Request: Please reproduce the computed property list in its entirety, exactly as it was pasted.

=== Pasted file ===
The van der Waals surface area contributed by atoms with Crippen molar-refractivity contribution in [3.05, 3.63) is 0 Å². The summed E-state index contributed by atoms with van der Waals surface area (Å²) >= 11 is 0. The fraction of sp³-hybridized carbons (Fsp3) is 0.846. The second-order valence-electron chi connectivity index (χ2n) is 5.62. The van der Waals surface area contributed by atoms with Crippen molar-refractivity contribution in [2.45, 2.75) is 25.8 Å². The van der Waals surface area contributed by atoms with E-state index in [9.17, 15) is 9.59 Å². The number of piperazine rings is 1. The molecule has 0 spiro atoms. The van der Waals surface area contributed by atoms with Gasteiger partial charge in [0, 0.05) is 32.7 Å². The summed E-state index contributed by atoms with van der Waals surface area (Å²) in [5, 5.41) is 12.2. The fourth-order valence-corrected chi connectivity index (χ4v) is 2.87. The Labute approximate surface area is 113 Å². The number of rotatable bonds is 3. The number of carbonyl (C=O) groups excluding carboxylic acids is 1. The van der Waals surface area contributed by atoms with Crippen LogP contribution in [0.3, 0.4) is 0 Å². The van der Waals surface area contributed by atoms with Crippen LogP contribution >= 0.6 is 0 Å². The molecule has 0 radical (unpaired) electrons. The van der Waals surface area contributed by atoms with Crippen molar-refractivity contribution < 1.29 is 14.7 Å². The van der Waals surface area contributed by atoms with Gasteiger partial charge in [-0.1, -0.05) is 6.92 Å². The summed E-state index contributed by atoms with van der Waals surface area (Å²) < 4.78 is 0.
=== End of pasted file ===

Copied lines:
The van der Waals surface area contributed by atoms with Crippen molar-refractivity contribution in [3.05, 3.63) is 0 Å². The summed E-state index contributed by atoms with van der Waals surface area (Å²) >= 11 is 0. The fraction of sp³-hybridized carbons (Fsp3) is 0.846. The second-order valence-electron chi connectivity index (χ2n) is 5.62. The van der Waals surface area contributed by atoms with Crippen molar-refractivity contribution in [2.45, 2.75) is 25.8 Å². The van der Waals surface area contributed by atoms with E-state index in [9.17, 15) is 9.59 Å². The number of piperazine rings is 1. The molecule has 0 spiro atoms. The van der Waals surface area contributed by atoms with Gasteiger partial charge in [0, 0.05) is 32.7 Å². The summed E-state index contributed by atoms with van der Waals surface area (Å²) in [5, 5.41) is 12.2. The fourth-order valence-corrected chi connectivity index (χ4v) is 2.87. The Labute approximate surface area is 113 Å². The number of rotatable bonds is 3. The number of carbonyl (C=O) groups excluding carboxylic acids is 1. The van der Waals surface area contributed by atoms with Crippen LogP contribution in [0.3, 0.4) is 0 Å². The van der Waals surface area contributed by atoms with Crippen LogP contribution >= 0.6 is 0 Å². The molecule has 0 radical (unpaired) electrons. The van der Waals surface area contributed by atoms with Crippen molar-refractivity contribution < 1.29 is 14.7 Å². The van der Waals surface area contributed by atoms with Gasteiger partial charge in [-0.1, -0.05) is 6.92 Å². The summed E-state index contributed by atoms with van der Waals surface area (Å²) < 4.78 is 0.